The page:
A supervisor reported to a Human Resources (HR) specialist that he recently heard from one of his employees (alleged victim) that another one of his employees (alleged perpetrator) has been intimidating him with his "in your face" behavior. The alleged perpetrator has stood over the alleged victim's desk in what he perceived as a menacing way, physically crowded him out in an elevator, and made menacing gestures. The supervisor stated that the alleged perpetrator was an average performer, somewhat of a loner, but there were no behavior problems that he was aware of until the employee came to him expressing his fear. He said that the employee who reported the situation said he did not want the supervisor to say anything to anyone, so the supervisor tried to observe the situation for a couple of days. When he didn't observe any of the behavior described, he spoke with the alleged victim again and told him he would consult with the Crisis Management Team.
In cases involving reports of intimidation, this agency's crisis response plan called for involvement of Human Resources (HR) and the Employee Assistance Program (EAP) (with the clear understanding that they would Contact other resources as needed). The first thing the HR specialist did was to set up a meeting for the next day with the supervisor, an EAP counselor, and another HR specialist who was skilled in conflict resolution.
At that meeting, several options were discussed. One was to initiate an immediate investigation into the allegations, which would involve interviewing the alleged victim, any witnesses identified by the alleged victim, and the alleged perpetrator. Another suggestion offered by the EAP counselor was that, in view of the alleged victim's reluctance to speak up about it, they could arrange a training session for the entire office on conflict resolution (at which time the EAP counselor could observe the dynamics of the entire work group). The EAP counselor noted that conflict resolution classes were regularly scheduled at the agency. The supervisor also admitted that he was aware of a lot of tensions in the office and would like the EAP's assistance in resolving whatever was causing them.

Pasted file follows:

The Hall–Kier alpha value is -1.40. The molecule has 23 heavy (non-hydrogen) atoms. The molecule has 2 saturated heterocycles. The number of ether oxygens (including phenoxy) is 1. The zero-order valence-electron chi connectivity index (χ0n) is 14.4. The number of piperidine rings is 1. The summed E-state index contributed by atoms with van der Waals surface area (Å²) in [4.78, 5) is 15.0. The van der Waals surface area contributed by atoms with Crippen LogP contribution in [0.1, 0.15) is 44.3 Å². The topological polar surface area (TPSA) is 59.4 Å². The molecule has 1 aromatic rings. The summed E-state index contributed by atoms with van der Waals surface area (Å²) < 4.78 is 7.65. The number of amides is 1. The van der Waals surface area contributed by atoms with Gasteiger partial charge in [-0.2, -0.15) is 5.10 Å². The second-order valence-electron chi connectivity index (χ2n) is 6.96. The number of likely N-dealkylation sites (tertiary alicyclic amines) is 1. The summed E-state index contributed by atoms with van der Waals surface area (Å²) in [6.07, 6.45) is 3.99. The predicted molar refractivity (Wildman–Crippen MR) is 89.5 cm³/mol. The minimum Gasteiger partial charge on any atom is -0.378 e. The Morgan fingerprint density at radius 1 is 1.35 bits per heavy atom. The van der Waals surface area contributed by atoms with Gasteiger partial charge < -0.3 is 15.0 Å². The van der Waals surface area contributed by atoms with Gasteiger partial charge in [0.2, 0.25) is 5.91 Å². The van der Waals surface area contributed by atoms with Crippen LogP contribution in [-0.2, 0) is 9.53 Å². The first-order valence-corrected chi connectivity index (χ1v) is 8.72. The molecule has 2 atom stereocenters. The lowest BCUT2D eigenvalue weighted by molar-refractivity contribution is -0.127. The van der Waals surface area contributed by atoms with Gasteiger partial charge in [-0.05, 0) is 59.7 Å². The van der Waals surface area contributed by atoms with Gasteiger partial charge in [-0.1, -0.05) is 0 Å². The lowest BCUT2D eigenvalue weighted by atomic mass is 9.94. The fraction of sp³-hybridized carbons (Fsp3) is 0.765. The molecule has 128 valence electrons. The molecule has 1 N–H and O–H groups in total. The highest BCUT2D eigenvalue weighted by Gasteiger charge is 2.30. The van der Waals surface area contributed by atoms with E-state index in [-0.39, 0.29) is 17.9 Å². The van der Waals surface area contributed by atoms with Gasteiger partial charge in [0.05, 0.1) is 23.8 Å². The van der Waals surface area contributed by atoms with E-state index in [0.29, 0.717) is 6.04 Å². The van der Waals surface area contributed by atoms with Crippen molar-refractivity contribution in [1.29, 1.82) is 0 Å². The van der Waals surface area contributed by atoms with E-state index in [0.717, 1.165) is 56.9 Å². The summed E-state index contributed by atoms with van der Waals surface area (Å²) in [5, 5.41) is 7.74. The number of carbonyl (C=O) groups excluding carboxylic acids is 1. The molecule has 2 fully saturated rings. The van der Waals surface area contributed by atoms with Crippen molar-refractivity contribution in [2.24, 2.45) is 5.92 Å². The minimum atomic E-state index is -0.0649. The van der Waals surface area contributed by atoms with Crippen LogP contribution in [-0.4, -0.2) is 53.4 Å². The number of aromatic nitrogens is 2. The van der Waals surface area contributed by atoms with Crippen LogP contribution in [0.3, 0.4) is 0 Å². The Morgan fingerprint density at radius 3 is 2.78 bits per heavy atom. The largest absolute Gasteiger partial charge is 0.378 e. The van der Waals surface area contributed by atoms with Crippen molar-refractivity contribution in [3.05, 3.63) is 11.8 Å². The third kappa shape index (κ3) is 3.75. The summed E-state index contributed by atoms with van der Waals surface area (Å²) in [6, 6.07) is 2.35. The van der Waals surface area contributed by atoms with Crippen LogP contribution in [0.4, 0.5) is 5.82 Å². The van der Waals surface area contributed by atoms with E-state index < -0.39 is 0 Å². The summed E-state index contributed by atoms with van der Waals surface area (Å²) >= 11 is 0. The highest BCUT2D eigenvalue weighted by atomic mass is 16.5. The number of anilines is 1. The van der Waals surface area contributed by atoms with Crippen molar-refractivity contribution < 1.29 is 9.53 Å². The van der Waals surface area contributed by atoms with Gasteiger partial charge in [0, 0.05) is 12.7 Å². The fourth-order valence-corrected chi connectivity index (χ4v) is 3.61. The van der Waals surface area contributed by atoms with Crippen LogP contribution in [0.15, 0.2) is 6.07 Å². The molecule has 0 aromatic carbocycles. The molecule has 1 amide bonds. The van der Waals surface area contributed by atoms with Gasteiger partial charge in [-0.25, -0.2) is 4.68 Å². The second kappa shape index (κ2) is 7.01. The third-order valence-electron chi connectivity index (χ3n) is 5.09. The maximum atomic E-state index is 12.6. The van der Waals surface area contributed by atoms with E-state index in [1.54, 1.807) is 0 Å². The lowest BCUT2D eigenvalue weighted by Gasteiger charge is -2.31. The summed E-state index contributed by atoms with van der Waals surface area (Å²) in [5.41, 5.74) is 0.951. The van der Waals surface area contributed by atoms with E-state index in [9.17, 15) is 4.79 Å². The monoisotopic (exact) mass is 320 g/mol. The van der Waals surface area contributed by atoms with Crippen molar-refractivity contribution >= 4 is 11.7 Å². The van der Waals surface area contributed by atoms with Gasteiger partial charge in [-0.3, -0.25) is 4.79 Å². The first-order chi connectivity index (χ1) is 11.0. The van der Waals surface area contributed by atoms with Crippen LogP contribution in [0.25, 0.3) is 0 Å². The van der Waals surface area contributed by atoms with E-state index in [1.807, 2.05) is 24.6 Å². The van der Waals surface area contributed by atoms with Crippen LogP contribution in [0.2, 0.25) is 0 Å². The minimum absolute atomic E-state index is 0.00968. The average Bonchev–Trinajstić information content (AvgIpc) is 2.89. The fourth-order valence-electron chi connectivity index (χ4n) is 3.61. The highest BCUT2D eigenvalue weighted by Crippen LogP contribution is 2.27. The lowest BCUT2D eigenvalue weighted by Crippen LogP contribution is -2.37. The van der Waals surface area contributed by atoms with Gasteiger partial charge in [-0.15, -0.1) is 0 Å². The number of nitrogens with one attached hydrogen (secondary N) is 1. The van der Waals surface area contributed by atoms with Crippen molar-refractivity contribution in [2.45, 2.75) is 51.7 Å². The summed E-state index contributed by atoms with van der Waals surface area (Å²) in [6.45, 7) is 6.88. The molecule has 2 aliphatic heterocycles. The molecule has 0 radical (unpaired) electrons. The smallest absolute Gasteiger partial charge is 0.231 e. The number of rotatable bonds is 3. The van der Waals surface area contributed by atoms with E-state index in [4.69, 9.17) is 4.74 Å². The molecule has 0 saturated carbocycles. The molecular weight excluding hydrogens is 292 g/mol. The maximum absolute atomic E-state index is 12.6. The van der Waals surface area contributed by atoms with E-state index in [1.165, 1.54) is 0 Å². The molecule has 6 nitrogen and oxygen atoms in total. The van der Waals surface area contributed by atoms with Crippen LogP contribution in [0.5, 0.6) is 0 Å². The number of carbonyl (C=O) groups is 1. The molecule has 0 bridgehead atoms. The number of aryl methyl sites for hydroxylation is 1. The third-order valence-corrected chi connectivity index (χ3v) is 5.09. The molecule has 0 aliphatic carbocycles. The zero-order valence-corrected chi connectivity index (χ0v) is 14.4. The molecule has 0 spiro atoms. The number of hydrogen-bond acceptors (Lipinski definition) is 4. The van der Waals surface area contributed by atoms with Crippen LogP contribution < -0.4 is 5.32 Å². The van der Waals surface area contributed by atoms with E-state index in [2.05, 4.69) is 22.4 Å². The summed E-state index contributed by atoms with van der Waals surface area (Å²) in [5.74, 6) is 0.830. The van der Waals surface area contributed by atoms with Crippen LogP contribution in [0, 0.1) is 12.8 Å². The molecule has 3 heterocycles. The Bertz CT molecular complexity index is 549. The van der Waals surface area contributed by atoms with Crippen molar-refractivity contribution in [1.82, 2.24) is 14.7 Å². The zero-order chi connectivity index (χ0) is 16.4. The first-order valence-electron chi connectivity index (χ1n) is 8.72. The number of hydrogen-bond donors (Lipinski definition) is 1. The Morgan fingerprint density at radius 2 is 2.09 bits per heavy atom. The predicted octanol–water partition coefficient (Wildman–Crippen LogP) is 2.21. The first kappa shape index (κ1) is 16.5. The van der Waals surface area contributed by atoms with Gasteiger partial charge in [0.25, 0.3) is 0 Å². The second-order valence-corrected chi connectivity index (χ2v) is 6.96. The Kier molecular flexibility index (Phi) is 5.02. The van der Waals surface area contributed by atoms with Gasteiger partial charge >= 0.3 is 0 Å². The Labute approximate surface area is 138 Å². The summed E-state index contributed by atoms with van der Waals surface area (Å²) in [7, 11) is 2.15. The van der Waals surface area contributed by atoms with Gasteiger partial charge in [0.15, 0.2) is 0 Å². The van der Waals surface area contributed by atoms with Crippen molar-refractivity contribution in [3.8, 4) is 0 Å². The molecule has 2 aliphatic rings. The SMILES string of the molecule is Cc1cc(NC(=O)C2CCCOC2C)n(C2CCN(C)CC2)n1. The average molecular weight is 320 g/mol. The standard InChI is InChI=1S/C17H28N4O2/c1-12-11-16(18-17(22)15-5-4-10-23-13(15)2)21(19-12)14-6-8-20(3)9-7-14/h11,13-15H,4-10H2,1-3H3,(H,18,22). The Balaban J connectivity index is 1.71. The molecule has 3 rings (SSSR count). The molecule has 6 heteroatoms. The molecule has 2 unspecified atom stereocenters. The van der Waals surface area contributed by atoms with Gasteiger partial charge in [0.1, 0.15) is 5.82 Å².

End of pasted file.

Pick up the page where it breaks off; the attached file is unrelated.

After discussing the options, the supervisor and the team decided to try the conflict resolution training session before initiating an investigation. At the training session, during some of the exercises, it became clear that the alleged victim contributed significantly to the tension between the two employees. The alleged victim, in fact, seemed to contribute significantly to conflicts not only with the alleged perpetrator, but with his coworkers as well. The alleged perpetrator seemed to react assertively, but not inappropriately, to the alleged victim's attempts to annoy him.
Office tensions were reduced to minimum as a result of the training session and follow-up work by the Employee Assistance Program. The employee who initially reported the intimidation to his supervisor not only realized what he was doing to contribute to office tensions, but he also actively sought help to change his approach and began to conduct himself more effectively with his coworkers. He appreciated getting the situation resolved in a low-key way that did not cause him embarrassment and began to work cooperatively with the alleged perpetrator. The alleged perpetrator never learned about the original complaint, but he did learn from the training session more effective ways to conduct himself with his coworkers. This incident took place over a year ago, and the agency reports that both are productive team players.